On Friday, September 1, 2023, the Presiding Disciplinary Judge of the Colorado Supreme Court suspended attorney Anne Marissa Parker for thirty days with the suspension stayed pending eighteen months of probation. This disciplinary action stems from Ms. Parker’s handling of a client’s postconviction relief case.

The case is entitled “People v. Anne Marissa Parker,” with case no. 22PDJ069.

The charges cited Colorado Rules of Professional Conduct 1.3 1.4(a)(2), 1.4(a)(3), 1.4(a)(4), 1.16(d), and 3.4(c)

A lawyer must act with reasonable diligence and promptness when representing a client.

A lawyer must reasonably consult with a client about the means by which the client’s objectives are to be accomplished.

A lawyer must keep a client reasonably informed about the status of the matter.

A lawyer must promptly comply with reasonable requests for information.

A lawyer must protect a client’s interests upon termination of the representation, including by giving reasonable notice to the client.

A lawyer must not knowingly disobey an obligation under the rules of a tribunal.

In September 2019, Ms. Parker filed a Rule 35(c) petition on her client’s behalf in the Colorado district court. In February 2020, the court granted a hearing on the petition and ordered Ms. Parker to schedule it, but she failed to do so. From March 2020 until at least August 2020, Ms. Parker experienced personal problems and did not respond to her client’s emails seeking updates.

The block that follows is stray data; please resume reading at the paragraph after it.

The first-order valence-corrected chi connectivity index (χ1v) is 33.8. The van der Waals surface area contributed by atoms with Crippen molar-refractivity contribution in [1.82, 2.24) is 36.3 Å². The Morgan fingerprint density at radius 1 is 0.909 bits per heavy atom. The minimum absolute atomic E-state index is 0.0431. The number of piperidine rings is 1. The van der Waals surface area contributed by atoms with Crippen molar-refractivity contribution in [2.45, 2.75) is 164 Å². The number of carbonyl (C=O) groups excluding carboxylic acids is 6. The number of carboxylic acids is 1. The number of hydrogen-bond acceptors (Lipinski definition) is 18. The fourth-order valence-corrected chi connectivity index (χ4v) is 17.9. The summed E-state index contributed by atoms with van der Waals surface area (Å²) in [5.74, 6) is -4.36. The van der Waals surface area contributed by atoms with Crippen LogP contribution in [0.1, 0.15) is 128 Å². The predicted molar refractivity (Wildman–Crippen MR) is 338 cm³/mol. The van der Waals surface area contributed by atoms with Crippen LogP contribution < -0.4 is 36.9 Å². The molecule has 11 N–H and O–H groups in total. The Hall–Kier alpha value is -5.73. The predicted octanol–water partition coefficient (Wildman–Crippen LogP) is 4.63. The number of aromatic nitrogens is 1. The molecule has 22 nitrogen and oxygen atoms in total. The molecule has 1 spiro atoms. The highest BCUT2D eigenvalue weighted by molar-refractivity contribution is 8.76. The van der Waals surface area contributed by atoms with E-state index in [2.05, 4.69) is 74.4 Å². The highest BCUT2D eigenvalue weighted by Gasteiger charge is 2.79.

In September 2020, frustrated by Ms. Parker’s lack of communication, the client wrote directly to the court stating he wanted a hearing but could not reach his attorney. He sent copies of this letter to Ms. Parker in September 2020 and January 2021 but received no response. In August and October 2021, neither Ms. Parker nor her client appeared for scheduled status conferences and hearings, resulting in the court closing the case.

Ms. Parker was found to have violated her duties of diligence, communication with the client, and withdrawal from representation. Considering substantial mitigating factors, the Colorado Supreme Court suspended her license for thirty days but stayed the suspension for eighteen months of probation.

The Disposition states:

“The Presiding Disciplinary Judge approved the parties’ stipulation to discipline and suspended Anne Marissa Parker (attorney registration number 45121 ) for thirty days, all to stay upon an eighteen-month period of probation with conditions.”

According to avvo.com, Ms. Parker is an appeals attorney in Denver, Colorado. She attended the University of Denver, graduating in 2012. She acquired her law license in Colorado in 2012.

A copy of the original filing can be found here.